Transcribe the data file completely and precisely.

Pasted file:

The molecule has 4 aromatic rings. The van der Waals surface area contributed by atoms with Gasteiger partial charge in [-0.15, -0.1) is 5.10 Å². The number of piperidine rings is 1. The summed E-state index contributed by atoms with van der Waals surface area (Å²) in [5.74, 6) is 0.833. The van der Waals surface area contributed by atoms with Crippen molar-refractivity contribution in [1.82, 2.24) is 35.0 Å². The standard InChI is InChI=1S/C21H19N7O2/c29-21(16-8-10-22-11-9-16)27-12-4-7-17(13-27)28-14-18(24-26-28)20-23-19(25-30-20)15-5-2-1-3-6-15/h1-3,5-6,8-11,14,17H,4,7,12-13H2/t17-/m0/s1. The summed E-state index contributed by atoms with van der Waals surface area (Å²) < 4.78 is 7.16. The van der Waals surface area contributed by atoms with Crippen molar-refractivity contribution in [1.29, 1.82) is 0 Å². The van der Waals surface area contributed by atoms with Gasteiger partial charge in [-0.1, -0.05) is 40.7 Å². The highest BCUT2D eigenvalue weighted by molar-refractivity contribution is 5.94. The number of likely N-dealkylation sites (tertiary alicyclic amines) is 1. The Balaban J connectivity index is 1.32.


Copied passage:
The molecule has 4 aromatic rings. The van der Waals surface area contributed by atoms with Gasteiger partial charge in [-0.15, -0.1) is 5.10 Å². The number of piperidine rings is 1. The summed E-state index contributed by atoms with van der Waals surface area (Å²) in [5.74, 6) is 0.833. The van der Waals surface area contributed by atoms with Crippen molar-refractivity contribution in [1.82, 2.24) is 35.0 Å². The standard InChI is InChI=1S/C21H19N7O2/c29-21(16-8-10-22-11-9-16)27-12-4-7-17(13-27)28-14-18(24-26-28)20-23-19(25-30-20)15-5-2-1-3-6-15/h1-3,5-6,8-11,14,17H,4,7,12-13H2/t17-/m0/s1. The summed E-state index contributed by atoms with van der Waals surface area (Å²) < 4.78 is 7.16. The van der Waals surface area contributed by atoms with Crippen molar-refractivity contribution in [1.29, 1.82) is 0 Å². The van der Waals surface area contributed by atoms with Gasteiger partial charge in [-0.1, -0.05) is 40.7 Å². The highest BCUT2D eigenvalue weighted by molar-refractivity contribution is 5.94. The number of likely N-dealkylation sites (tertiary alicyclic amines) is 1. The Balaban J connectivity index is 1.32.